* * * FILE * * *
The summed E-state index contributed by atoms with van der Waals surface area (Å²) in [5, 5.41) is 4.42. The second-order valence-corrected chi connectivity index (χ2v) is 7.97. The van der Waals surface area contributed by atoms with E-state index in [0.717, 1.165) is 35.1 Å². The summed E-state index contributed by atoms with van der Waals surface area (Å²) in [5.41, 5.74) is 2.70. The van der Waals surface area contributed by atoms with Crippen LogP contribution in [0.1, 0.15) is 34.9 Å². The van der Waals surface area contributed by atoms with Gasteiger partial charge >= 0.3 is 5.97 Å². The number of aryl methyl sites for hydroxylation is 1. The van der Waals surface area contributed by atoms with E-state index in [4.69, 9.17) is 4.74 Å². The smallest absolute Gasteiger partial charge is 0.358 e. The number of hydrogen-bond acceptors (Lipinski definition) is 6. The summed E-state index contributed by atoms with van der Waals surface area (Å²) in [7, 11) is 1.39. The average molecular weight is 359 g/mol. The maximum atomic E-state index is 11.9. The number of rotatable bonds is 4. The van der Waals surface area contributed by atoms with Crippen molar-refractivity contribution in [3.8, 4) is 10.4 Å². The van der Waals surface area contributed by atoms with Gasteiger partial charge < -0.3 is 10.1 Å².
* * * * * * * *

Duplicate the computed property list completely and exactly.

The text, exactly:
The summed E-state index contributed by atoms with van der Waals surface area (Å²) in [5, 5.41) is 4.42. The second-order valence-corrected chi connectivity index (χ2v) is 7.97. The van der Waals surface area contributed by atoms with E-state index in [0.717, 1.165) is 35.1 Å². The summed E-state index contributed by atoms with van der Waals surface area (Å²) in [5.41, 5.74) is 2.70. The van der Waals surface area contributed by atoms with Crippen LogP contribution in [0.1, 0.15) is 34.9 Å². The van der Waals surface area contributed by atoms with Gasteiger partial charge >= 0.3 is 5.97 Å². The number of aryl methyl sites for hydroxylation is 1. The van der Waals surface area contributed by atoms with E-state index in [4.69, 9.17) is 4.74 Å². The smallest absolute Gasteiger partial charge is 0.358 e. The number of hydrogen-bond acceptors (Lipinski definition) is 6. The summed E-state index contributed by atoms with van der Waals surface area (Å²) in [7, 11) is 1.39. The average molecular weight is 359 g/mol. The maximum atomic E-state index is 11.9. The number of rotatable bonds is 4. The van der Waals surface area contributed by atoms with Crippen molar-refractivity contribution in [3.8, 4) is 10.4 Å². The van der Waals surface area contributed by atoms with Gasteiger partial charge < -0.3 is 10.1 Å².